- The painting of the Einstein field equation on the front wall of Museum Boerhaave is now upgraded with an illustration. Last November, the equation was officially launched as the first of ten formulas that will be painted on walls around the Leiden city center, alongside the already existing wall poems.
On the illustration, we see light from a distant object traveling to Earth. Along the way it is bent by the curved spacetime around the Sun. This is exactly what the Einstein field equation tells us; mass and energy manifest themselves through gravity by curving spacetime in its vicinity. In 1919, the corresponding general theory of relativity was tested using the Sun as a laboratory, in a similar setup as the illustration depicts. During a solar eclipse, Arthur Eddington measured the position of the Hyades star cluster, which was in the same place on the sky at that moment. If massive objects bend spacetime, and starlight consequently follows a curved path around them, then the Hyades cluster should be visible at a slightly different position, as its light passes through spacetime close to the Sun. And indeed, this is what Eddington measured, producing the first experimental evidence of Einstein’s theory of general relativity and his field equations.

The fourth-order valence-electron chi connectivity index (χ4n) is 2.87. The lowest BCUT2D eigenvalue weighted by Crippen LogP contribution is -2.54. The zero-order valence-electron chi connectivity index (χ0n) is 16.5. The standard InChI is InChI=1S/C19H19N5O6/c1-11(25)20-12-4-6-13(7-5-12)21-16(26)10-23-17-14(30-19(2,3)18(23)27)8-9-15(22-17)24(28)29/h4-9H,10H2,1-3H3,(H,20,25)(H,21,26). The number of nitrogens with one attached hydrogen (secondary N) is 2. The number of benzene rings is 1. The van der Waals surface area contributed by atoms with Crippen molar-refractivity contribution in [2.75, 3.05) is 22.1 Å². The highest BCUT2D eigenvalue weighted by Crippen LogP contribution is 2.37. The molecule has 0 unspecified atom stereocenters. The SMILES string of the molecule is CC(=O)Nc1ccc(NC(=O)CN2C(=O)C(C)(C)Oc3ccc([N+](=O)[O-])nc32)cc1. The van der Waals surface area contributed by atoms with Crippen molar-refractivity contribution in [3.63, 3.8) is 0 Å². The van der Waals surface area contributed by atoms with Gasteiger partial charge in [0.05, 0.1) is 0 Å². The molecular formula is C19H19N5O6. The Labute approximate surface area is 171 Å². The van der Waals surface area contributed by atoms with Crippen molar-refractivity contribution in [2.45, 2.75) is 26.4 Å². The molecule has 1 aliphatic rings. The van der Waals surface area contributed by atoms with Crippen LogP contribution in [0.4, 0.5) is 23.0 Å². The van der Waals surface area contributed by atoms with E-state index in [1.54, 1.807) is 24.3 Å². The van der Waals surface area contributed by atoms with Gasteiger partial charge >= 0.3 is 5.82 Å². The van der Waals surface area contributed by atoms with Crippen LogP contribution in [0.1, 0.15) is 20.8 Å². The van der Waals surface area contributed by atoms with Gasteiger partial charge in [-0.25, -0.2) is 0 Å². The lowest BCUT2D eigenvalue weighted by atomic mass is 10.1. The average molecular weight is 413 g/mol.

Publ. 03-06-2016 12:50